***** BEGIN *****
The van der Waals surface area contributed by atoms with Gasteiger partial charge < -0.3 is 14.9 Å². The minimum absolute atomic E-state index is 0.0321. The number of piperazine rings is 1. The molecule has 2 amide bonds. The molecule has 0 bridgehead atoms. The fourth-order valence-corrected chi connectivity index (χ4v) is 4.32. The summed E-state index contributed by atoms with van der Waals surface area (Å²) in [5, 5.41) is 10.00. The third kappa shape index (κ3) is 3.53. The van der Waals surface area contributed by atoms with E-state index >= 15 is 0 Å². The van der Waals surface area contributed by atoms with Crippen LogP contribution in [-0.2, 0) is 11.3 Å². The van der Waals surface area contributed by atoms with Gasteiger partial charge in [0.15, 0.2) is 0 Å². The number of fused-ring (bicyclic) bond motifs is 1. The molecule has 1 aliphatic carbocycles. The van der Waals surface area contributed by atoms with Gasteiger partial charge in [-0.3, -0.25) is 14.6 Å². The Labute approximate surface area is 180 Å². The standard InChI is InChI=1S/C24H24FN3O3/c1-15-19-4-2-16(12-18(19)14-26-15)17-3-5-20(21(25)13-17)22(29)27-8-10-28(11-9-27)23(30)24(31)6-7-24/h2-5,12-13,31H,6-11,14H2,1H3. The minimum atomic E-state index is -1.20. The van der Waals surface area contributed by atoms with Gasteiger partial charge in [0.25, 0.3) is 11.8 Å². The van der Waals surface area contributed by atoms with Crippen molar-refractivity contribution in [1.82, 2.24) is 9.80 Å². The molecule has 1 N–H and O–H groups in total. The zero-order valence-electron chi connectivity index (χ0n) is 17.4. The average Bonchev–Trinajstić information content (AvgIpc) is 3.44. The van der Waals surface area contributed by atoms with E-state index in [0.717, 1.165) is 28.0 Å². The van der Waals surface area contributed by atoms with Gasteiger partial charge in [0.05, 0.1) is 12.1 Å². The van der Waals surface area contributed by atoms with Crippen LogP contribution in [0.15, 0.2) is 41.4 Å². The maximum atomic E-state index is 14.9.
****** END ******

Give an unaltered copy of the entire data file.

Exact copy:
The van der Waals surface area contributed by atoms with Gasteiger partial charge < -0.3 is 14.9 Å². The minimum absolute atomic E-state index is 0.0321. The number of piperazine rings is 1. The molecule has 2 amide bonds. The molecule has 0 bridgehead atoms. The fourth-order valence-corrected chi connectivity index (χ4v) is 4.32. The summed E-state index contributed by atoms with van der Waals surface area (Å²) in [5, 5.41) is 10.00. The third kappa shape index (κ3) is 3.53. The van der Waals surface area contributed by atoms with E-state index >= 15 is 0 Å². The van der Waals surface area contributed by atoms with Crippen LogP contribution in [-0.2, 0) is 11.3 Å². The van der Waals surface area contributed by atoms with Gasteiger partial charge in [0.15, 0.2) is 0 Å². The number of fused-ring (bicyclic) bond motifs is 1. The molecule has 1 aliphatic carbocycles. The van der Waals surface area contributed by atoms with Gasteiger partial charge in [-0.3, -0.25) is 14.6 Å². The Labute approximate surface area is 180 Å². The standard InChI is InChI=1S/C24H24FN3O3/c1-15-19-4-2-16(12-18(19)14-26-15)17-3-5-20(21(25)13-17)22(29)27-8-10-28(11-9-27)23(30)24(31)6-7-24/h2-5,12-13,31H,6-11,14H2,1H3. The minimum atomic E-state index is -1.20. The van der Waals surface area contributed by atoms with Gasteiger partial charge in [0.25, 0.3) is 11.8 Å². The van der Waals surface area contributed by atoms with Crippen molar-refractivity contribution in [1.82, 2.24) is 9.80 Å². The molecule has 1 N–H and O–H groups in total. The zero-order valence-electron chi connectivity index (χ0n) is 17.4. The average Bonchev–Trinajstić information content (AvgIpc) is 3.44. The van der Waals surface area contributed by atoms with E-state index in [0.717, 1.165) is 28.0 Å². The van der Waals surface area contributed by atoms with Gasteiger partial charge in [0.05, 0.1) is 12.1 Å². The van der Waals surface area contributed by atoms with Crippen LogP contribution in [0.15, 0.2) is 41.4 Å². The maximum atomic E-state index is 14.9.